“It’s a lie that they let me contact my family on Skype. I don’t know where that came from.”
Avin was opened in 1971 and since then it has become one of the symbol of authoritarian character The government of Ali Khamenei, the supreme leader of the Islamic Republic.
Evin prison, located in a neighborhood of Iran’s capital Tehran, has long been criticized by human rights groups.
According to Human Rights Watch, prison authorities use threats of torture and indefinite detention.
The same source claims that prisoners are denied medical care and subjected to lengthy interrogations.
In August 2021 a group of hackers calling themselves Edalat-e Ali (Ali Justice) published videos containing leaked surveillance images from Evin prison, showing guards beating or abusing prisoners.
A large number of political prisoners and journalists live in the jail. and many foreign citizens or dual citizens.
“I haven’t been able to sleep without pills since they broke me out of Evin prison. It’s terrible. Loneliness never leaves you, not even when they ‘liberate’ you, ” described a former prisoner who was in solitary confinement. Organization Human Rights Watch.
“He even talked to ants”
In Avin, Santiago was again in solitary confinement for “41 or 42 days”.
,it was very hard, It’s something I wouldn’t wish even on my worst enemy,” he says, before adding that he plans to use the “pain and suffering” those memories cause him to help other people. “I have no complaints,” he says.
“Iran took away my freedom, but it gave me time to take a journey within myself in which I traveled through dark places and in which I tried to grow as a human being.”
He claims that he almost always “treated well” to him, except on one occasion which he justified by saying it was part of being in prison.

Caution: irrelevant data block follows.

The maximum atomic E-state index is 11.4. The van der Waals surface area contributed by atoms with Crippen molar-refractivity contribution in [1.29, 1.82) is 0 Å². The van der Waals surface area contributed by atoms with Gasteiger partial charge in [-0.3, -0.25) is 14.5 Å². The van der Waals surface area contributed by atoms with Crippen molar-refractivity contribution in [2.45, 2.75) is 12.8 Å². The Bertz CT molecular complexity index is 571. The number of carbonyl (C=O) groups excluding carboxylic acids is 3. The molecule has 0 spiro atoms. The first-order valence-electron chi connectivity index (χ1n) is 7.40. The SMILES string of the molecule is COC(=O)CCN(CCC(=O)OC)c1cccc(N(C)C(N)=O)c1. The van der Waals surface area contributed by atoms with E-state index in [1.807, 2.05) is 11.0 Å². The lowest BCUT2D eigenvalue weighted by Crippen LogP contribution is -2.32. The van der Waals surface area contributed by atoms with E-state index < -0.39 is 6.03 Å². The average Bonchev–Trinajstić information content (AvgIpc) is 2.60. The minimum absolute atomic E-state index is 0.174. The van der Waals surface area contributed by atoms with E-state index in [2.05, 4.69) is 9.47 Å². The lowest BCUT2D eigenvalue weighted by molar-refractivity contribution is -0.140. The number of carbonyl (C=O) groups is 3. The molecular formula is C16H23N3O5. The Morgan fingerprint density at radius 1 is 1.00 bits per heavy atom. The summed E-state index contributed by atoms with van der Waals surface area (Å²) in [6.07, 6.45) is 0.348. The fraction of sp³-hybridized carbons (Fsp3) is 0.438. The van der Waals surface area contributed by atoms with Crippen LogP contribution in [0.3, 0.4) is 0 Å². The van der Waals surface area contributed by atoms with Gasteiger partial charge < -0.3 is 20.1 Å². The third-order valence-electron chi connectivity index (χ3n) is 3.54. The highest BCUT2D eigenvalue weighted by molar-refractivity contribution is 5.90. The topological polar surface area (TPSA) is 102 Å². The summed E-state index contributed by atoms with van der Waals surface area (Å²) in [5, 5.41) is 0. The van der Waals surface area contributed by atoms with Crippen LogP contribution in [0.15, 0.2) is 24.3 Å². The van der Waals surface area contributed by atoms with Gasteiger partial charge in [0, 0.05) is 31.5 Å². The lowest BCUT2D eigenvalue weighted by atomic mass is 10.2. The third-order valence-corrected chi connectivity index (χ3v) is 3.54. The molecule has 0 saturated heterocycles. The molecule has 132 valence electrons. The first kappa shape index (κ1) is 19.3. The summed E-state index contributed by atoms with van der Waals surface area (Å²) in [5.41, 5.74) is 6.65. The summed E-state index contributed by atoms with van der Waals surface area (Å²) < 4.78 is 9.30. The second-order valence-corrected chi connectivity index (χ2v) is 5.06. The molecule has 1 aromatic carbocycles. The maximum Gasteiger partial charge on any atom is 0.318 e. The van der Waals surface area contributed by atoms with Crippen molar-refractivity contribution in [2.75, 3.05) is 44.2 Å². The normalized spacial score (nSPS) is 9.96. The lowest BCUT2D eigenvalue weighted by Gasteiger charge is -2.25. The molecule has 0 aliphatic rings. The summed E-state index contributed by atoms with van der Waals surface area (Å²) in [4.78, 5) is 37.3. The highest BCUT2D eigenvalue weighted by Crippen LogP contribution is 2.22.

At Avin, Santiago used his time to contribute to the prison community.
“I gave Spanish classes, boxing classes, organized football tournaments, set up volleyball nets and invited all the inmates to play sports,” he says.
,avin prisoners became my family, He treated me like a guest. “They endured a lot of suffering and pain, but also a lot of hospitality.”
He also recalls the “inhumane” conditions of some parts of the prison.
“Section 209 in Evin is one of the most horrific places I have ever seen. It should be banned from keeping a human being in a cell with no bathroom, from where they blindfold you once a week and walk you out into the courtyard for ten minutes. Let’s take away.
“Being innocent, it should be completely forbidden to lock you in a cell like this.”
“I want to ask Iran: “If I was a tourist with good memories of that country, why did they cause me this harm?”,
Santiago suspects that Section 209 is used to pressure prisoners to speak out “if they have something to tell.”
“That part of Avin produces suffering from another planet. I talked to the ants there too, but that suffering is mine.”
“All I know is that I am innocent and that I spent 15 months in a prison where there are no human rights.”
“It was 15 months of pressure under the possible penalty of life imprisonment or the death penalty, as spies can be executed in Iran.”
But he says that now he wants to keep only the good and forget the bad. His goal is to recover from what happened to him and continue with his life.
“My mother read an article that said I wanted to return to Iran, which is a lie, and she almost fainted.”
“My mind is still in Iran”
Asked about Iranians who were jailed for taking part in protests over the death of Mahsa Amini, some of whom he met in Evin, he said: “Everyone fought for that thing. “For which they have to fight.”
“The Iranians will fight for the freedom of their country and we Spaniards will fight for what we have to fight for (…) “I’m not saying it’s good or bad.”
Upon arriving at Adolfo Suárez Madrid-Barajas Airport on January 2, Santiago Sánchez was greeted by his family and friends with applause, smiles and some tears.
“We don’t know how lucky we are to be born in Spain,” he declared, repeating a phrase he said after getting off the plane.
“The mere fact of being awake, of having legs and arms, Being able to move freely in a country… a little different, I’m not going to say anything more than that,” he added.
“A few words about a good listener”.
He does not know the reason for his release, but he does not complain, and believes that despite being innocent, he could have been held in Iran for “two or five years”.
The Spanish adventurer assured that he had regained his freedom, but had not yet managed to recover himself: “My body is in Spain, but my mind is still in Iran.”
He still does not know the real effects of his experience in Iran, but he sees his release as a new opportunity that life is giving him.
“Everything in life happens for a reason and the biggest limitations are in the mind. I’m going to use this pain to improve.”